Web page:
I’ve been honoured to be commissioned to write the text for a new sculptural exhibition by Swedish artists David Ohlsson and Dit-Cilinn. The exhibition, Hibernaculum, is at the Cecilia Hillström Gallery in Stockholm, opening this Thursday 23 February and running until 1 April.
An extract from the gallery mailout:
The duo Ohlsson/Dit-Cilinn has collaborated in exploring human existence and spirituality through elaborate objects, installations, and performances since 2009. With a unique attention to detail and a skilful combination of materials, their work is a negotiation between present day urban life and a desire for something transcendent. The exhibition evolves around the concept of a hibernaculum or an incubator – a place for rest, introspective meditation and transformation. It consists of site-specific installations and sculptures. The works are physical poems which unite the primeval with the futuristic; a holistic forward-thinking approach combined with a responsiveness which may be found in animistic cultures. The exhibition presents human beings as a part of nature, playing an active role in their own evolution. In Hibernaculum, the past is a living foundation which is constantly recreated.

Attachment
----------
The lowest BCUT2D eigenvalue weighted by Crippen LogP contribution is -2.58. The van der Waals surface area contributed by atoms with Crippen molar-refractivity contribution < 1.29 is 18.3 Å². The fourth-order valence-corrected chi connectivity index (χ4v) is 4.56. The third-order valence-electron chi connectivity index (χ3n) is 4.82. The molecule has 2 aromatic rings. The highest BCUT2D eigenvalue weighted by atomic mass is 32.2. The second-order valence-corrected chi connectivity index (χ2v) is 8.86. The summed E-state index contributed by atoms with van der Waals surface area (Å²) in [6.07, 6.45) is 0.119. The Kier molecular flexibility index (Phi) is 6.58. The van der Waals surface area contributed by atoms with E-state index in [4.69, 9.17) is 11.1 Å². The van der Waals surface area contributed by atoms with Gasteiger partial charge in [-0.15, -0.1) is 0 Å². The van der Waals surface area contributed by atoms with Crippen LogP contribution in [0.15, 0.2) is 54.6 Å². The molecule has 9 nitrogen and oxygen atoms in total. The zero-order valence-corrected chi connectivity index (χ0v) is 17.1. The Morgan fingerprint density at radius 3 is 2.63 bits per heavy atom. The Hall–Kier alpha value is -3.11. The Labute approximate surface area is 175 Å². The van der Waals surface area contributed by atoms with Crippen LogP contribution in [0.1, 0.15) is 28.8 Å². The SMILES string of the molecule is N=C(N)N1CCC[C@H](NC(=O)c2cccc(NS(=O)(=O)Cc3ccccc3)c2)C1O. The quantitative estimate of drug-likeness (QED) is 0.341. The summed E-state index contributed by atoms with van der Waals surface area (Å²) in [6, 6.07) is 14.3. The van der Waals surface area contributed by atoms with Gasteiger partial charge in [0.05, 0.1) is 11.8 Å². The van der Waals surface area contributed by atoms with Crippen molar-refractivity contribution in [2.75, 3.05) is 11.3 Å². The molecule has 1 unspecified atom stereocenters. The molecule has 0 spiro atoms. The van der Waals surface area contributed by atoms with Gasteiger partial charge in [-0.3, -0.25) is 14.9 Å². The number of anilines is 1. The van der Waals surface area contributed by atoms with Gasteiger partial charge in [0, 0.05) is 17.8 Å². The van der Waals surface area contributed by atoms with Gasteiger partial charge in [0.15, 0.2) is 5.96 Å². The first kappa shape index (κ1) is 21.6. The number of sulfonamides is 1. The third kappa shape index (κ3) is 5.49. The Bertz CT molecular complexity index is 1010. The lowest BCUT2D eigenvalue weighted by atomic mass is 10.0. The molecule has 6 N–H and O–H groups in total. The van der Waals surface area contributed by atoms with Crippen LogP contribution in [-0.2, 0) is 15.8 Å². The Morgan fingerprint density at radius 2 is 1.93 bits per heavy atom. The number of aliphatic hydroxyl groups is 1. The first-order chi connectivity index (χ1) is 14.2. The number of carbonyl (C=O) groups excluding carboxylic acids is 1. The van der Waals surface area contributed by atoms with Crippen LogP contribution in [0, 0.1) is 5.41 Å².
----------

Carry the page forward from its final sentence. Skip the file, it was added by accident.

And from my text:
So we find ourselves… Wandering the labyrinth. Constantly grappling with alien familiarity, constructions utterly beyond us which emerged from our fellow creatures. Grateful and thrilled with awareness when our attention opens to a trace of non-human sentience – scurrying, or creeping, or rooted and implacable. Later, wondering in numbness if there is non-human sentience after all. Then a shiver of the uncanny when a machine manages to replicate the signs of sentience. Then acceptance. Boredom.
And soon, machines begin to nudge us towards tricksy ontological thresholds. Was that just the signs of sentience? Just replication? Can they be told apart from the ‘actual’ subjectivity we assume in humans? Does it matter? Echoing archaic animism, this new world may be governed less by metaphysical speculation, and more by the pragmatics of relationship.